A proposal by senators to get government funding to enable them to monitor the implementation of devolution may finally come to pass.
National Assembly Speaker Justin Muturi says a supplementary budget, which will see the senators receive Sh300 million, apparently for supervising projects in the counties, will be tabled in the House next week for debate and approval.
This allocation is questionable. When the matter first came up last year, we raised issues about the allocation on the basis that it was not justifiable.
The public was also not convinced about the need for this venture.
For a while, it seemed the matter had been dropped. However, it has now come back and is likely to be approved, which is why it should be challenged.
The role of the Senate is to oversee the implementation of devolution through approving budgetary allocations to the counties and later ascertaining whether the funds were used properly.
Playing an oversight role does not mean that the senators have to physically go to the counties to inspect projects and audit expenditure.
That is the province of the Auditor-General. Indeed, the Auditor-General prepares annual reports on government expenditure, which are presented in Parliament for debate.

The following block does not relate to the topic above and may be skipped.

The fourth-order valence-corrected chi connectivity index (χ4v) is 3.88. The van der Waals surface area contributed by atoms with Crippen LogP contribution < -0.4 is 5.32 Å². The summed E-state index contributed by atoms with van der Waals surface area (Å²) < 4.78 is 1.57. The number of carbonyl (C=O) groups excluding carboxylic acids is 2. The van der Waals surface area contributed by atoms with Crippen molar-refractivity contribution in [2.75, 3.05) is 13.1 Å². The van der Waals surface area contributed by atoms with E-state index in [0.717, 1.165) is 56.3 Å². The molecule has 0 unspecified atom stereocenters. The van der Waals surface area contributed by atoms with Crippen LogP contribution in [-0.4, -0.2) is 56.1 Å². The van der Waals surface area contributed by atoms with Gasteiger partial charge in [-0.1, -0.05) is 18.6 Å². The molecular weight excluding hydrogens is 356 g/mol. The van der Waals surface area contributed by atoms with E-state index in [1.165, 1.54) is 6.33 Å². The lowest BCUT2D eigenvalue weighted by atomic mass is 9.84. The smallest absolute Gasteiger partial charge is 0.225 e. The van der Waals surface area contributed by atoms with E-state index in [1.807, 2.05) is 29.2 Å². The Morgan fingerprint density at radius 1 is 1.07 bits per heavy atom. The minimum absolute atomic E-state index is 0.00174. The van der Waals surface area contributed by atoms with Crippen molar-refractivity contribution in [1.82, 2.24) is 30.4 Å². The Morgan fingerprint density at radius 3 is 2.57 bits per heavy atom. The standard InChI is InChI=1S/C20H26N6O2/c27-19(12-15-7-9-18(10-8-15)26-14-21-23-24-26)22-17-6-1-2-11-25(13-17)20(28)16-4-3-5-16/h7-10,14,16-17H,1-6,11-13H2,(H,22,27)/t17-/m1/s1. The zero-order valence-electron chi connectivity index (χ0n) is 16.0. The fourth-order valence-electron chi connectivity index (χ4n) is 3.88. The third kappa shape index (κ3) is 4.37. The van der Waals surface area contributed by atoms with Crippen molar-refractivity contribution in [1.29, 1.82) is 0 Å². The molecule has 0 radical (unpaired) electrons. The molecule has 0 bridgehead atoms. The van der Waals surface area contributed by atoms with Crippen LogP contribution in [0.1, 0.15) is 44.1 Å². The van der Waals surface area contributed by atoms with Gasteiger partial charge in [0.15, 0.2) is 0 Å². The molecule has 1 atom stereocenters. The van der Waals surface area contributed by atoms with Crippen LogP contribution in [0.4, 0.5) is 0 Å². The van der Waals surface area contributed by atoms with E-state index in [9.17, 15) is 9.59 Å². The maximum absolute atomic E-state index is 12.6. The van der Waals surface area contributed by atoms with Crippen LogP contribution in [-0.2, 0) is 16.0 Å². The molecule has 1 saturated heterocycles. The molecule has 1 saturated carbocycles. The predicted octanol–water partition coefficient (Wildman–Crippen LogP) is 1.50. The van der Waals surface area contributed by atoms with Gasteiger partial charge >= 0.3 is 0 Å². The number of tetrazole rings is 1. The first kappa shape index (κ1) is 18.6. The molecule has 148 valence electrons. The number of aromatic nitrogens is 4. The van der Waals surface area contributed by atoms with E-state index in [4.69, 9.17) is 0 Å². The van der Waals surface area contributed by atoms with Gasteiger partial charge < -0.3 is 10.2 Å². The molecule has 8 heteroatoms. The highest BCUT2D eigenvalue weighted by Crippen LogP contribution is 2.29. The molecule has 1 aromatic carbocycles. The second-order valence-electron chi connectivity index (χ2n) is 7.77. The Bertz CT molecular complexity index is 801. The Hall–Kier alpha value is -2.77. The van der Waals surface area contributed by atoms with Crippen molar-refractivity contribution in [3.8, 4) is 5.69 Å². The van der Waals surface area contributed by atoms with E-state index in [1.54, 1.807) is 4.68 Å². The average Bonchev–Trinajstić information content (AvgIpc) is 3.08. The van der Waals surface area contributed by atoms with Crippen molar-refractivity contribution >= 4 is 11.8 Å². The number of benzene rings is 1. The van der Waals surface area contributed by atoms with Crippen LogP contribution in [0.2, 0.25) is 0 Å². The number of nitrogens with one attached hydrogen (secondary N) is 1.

Essentially, the findings of the Auditor-General are expected to provide the basis for penalising those found culpable of misappropriating public resources.
Moreover, it is understood that MPs and members of county assemblies, who represent smaller units, are able to ascertain whether projects in their constituencies or wards that have been allocated funding are implemented.
In other words, MPs and MCAs are responsible for monitoring projects and do not require facilitation.
It defeats logic, therefore, when senators demand to be given funds to play an oversight role.
The framers of the Constitution did not anticipate a situation where the Senate would be seeking funding to carry out such activities.
If the senators want to assess whether cash allocated to counties is properly used, there are established State agencies to do that.
A while ago, the senators sought to change the law to create county development committees, which they would chair and through which they would monitor the goings-on in the counties.
The plan failed because it did not have any basis. This latest move should not be allowed to succeed.
It should be rejected by the National Assembly. There is no justification for giving senators cash that cannot be accounted for.
Source: All Africa